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Council studies capstone courses

The Curriculum Committee of the Arts and Sciences Council has proposed a new requirement for all certificate programs, a senior capstone course.

Faculty and administrators said they hoped the capstone would serve as a way for students to conclude their studies by linking material learned in previous courses.

"The reason [a senior capstone] is important is that all of these programs are very interdisciplinary," said Professor of History Alex Roland, who chairs the Curriculum Committee. "These programs don't have the advantage of a major or minor where the discipline provides the linkage among courses."

The committee will meet Thursday to discuss revisions before the plan is submitted to program directors for their approval. Roland said he hopes to have the capstone requirement finalized by the end of the month, and it would go into effect for the 2003-2004 school year.

For many certificate programs, the new requirement is insignificant because they already have senior capstone courses in place. Markets and Management Studies, the largest certificate program, offers a series of 10 capstone courses, for example.

"In our case, I think the senior capstone has been extremely useful as a way to pool together what the students have learned," said Professor of Sociology Gary Gereffi, director of the Markets and Management program. "Senior year is a good juncture to have students take seminars."

The Curriculum Committee has also preemptively asked proposed certificate programs to integrate the senior capstone into their tentative curriculum. Kenneth Rogerson, research assistant in public policy studies, said he resubmitted his proposed journalism certificate to the committee with a senior capstone course included, after he received a new checklist.

Roland said the main drawback of the new requirement is the possibility of infringing upon the programs' curricular structure.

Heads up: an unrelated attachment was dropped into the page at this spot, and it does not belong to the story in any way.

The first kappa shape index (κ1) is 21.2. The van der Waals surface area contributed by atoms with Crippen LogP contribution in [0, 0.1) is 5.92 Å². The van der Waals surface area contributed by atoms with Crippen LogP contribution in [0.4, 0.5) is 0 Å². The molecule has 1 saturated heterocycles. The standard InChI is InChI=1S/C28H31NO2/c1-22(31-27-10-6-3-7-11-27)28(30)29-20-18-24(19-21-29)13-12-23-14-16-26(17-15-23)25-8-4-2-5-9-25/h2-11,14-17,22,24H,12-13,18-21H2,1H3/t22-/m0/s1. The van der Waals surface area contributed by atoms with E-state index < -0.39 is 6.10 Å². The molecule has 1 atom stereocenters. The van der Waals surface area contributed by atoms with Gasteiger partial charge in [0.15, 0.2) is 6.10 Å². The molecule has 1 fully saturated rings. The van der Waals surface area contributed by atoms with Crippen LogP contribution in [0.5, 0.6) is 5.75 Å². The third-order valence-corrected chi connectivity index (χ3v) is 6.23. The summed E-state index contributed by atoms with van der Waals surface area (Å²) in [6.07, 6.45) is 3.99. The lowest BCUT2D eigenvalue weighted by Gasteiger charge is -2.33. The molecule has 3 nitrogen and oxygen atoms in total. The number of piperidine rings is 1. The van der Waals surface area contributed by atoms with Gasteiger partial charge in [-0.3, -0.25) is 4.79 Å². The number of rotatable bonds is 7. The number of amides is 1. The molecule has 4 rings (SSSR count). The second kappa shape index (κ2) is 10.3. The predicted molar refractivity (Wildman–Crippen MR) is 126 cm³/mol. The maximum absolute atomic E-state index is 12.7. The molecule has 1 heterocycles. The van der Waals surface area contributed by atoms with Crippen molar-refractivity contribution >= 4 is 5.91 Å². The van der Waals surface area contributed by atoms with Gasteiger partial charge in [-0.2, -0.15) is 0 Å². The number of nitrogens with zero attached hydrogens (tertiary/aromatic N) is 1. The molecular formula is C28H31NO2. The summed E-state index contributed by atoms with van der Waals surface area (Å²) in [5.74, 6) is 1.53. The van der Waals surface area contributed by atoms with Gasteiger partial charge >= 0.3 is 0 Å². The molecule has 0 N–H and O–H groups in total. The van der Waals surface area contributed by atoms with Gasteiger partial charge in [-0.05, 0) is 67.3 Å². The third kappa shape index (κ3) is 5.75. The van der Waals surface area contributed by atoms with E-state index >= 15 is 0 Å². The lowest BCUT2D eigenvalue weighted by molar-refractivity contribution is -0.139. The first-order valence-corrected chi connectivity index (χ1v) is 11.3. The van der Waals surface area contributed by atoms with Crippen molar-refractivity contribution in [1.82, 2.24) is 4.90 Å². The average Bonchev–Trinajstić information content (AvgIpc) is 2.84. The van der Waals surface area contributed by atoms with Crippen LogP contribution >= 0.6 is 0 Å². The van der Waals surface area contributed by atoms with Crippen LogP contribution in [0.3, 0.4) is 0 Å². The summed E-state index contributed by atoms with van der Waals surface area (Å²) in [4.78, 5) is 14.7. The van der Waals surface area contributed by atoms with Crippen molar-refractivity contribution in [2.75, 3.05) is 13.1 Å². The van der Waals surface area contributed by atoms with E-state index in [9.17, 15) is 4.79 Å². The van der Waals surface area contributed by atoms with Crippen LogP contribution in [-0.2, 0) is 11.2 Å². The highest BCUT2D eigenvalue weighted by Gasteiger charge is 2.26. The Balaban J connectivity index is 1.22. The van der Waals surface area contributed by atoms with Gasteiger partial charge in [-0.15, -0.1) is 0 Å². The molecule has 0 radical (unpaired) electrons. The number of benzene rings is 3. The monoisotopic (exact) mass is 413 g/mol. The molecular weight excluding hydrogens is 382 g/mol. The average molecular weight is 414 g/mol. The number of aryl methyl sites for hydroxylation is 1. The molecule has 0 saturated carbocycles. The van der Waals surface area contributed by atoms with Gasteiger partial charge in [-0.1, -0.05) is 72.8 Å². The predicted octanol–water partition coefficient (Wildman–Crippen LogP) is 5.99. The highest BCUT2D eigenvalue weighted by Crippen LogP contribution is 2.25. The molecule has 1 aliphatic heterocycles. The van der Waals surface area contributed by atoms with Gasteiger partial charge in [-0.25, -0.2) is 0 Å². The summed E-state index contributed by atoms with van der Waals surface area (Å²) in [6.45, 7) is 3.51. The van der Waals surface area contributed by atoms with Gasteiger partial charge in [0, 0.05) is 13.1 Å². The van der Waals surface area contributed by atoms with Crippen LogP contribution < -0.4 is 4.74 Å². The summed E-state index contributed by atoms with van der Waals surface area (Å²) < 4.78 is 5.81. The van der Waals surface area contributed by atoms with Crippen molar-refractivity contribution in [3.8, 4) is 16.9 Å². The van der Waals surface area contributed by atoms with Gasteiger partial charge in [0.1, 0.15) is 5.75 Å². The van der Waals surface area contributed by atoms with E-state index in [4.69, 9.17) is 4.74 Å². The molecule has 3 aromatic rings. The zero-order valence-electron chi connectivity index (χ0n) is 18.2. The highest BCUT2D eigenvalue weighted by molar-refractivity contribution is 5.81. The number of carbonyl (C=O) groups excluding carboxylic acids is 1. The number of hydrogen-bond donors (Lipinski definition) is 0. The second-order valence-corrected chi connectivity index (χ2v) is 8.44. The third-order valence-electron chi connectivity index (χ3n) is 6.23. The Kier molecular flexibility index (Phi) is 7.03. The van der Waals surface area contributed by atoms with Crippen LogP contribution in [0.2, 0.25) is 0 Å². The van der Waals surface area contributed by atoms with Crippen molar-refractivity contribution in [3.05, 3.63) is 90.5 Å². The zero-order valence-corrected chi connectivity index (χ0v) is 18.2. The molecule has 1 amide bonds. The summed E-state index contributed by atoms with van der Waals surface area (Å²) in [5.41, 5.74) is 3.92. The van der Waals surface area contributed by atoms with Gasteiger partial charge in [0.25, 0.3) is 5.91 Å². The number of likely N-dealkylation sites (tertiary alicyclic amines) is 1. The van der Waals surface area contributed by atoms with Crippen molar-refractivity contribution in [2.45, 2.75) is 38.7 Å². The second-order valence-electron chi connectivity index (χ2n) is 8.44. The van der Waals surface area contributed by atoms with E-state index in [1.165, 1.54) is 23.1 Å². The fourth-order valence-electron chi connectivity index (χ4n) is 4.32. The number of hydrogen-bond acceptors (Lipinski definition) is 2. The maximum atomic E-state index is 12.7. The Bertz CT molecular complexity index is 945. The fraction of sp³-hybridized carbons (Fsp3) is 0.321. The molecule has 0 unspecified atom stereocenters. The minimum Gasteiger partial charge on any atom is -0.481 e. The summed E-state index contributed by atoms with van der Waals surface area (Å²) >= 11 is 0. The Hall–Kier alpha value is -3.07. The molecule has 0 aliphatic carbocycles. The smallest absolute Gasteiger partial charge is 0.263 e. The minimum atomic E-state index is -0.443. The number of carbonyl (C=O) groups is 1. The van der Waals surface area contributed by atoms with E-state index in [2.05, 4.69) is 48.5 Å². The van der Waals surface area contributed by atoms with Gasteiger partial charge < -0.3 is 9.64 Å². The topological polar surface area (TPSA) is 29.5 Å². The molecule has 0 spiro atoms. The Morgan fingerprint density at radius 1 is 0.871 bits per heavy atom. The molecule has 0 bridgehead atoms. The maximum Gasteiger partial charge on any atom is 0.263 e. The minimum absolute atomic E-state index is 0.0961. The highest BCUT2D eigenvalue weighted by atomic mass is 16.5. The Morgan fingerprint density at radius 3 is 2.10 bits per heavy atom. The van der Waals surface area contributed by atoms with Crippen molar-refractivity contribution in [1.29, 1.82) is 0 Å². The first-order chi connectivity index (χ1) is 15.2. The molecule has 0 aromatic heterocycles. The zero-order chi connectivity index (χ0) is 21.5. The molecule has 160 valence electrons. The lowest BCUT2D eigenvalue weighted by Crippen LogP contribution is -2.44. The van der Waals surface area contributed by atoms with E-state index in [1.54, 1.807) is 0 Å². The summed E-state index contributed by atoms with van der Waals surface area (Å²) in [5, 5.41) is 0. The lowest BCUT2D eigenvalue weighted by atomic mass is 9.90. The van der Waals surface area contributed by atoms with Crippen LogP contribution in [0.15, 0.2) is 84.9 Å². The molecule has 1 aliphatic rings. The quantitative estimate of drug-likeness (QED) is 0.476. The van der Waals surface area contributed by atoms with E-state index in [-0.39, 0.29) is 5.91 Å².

"Anytime you try to establish a single requirement for a large number of programs, you run into the difficulty of failing to understand how a particular program works," he said. "[In some cases], a capstone program might not work."

Smaller programs may have difficulty adding a new course to their curriculum. Jane Gaines, director of the film and video program, said her program does not currently have enough qualified faculty to offer a capstone course in addition to core offerings.

Gaines, like other program directors, was nonetheless optimistic about the capstone requirement.

Robert Thompson, dean of Trinity College, said he could not imagine any negative implications to requiring a senior capstone for certificate programs and added there has been some discussion of expanding capstone requirements to major programs as well.

"The same rationale drives [the senior capstone] for the major as it does for the certificate program," Thompson said. "One size won't fit all here, but there's certainly been some dialogue in our community about how to improve senior year."

Roland agreed that a capstone requirement for majors would be interesting but said it would be very difficult given the variable nature of departments.

Trinity College has added several new certificates to its curriculum over the past five years, as interest sprung up from faculty members and departments. Among the most recently added certificates are those in Information Sciences and Information Studies and Documentary Studies.

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